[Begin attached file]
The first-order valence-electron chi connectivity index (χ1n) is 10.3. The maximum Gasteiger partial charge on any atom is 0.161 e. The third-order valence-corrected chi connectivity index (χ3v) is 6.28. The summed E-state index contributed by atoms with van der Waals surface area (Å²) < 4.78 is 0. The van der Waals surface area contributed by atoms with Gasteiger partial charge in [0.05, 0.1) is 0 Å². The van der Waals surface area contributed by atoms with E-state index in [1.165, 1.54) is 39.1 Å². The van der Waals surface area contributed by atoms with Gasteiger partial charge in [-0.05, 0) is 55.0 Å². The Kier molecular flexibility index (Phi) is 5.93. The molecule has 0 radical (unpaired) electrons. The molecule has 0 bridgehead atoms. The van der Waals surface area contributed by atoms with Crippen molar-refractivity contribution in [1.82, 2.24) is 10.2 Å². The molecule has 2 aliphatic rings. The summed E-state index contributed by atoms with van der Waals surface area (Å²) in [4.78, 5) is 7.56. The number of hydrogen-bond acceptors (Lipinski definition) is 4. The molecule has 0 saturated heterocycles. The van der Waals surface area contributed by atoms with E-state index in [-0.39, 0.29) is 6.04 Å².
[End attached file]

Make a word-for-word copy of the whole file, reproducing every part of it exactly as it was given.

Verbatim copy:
The first-order valence-electron chi connectivity index (χ1n) is 10.3. The maximum Gasteiger partial charge on any atom is 0.161 e. The third-order valence-corrected chi connectivity index (χ3v) is 6.28. The summed E-state index contributed by atoms with van der Waals surface area (Å²) < 4.78 is 0. The van der Waals surface area contributed by atoms with Gasteiger partial charge in [0.05, 0.1) is 0 Å². The van der Waals surface area contributed by atoms with E-state index in [1.165, 1.54) is 39.1 Å². The van der Waals surface area contributed by atoms with Gasteiger partial charge in [-0.05, 0) is 55.0 Å². The Kier molecular flexibility index (Phi) is 5.93. The molecule has 0 radical (unpaired) electrons. The molecule has 0 bridgehead atoms. The van der Waals surface area contributed by atoms with Crippen molar-refractivity contribution in [1.82, 2.24) is 10.2 Å². The molecule has 2 aliphatic rings. The summed E-state index contributed by atoms with van der Waals surface area (Å²) in [4.78, 5) is 7.56. The number of hydrogen-bond acceptors (Lipinski definition) is 4. The molecule has 0 saturated heterocycles. The van der Waals surface area contributed by atoms with E-state index in [-0.39, 0.29) is 6.04 Å².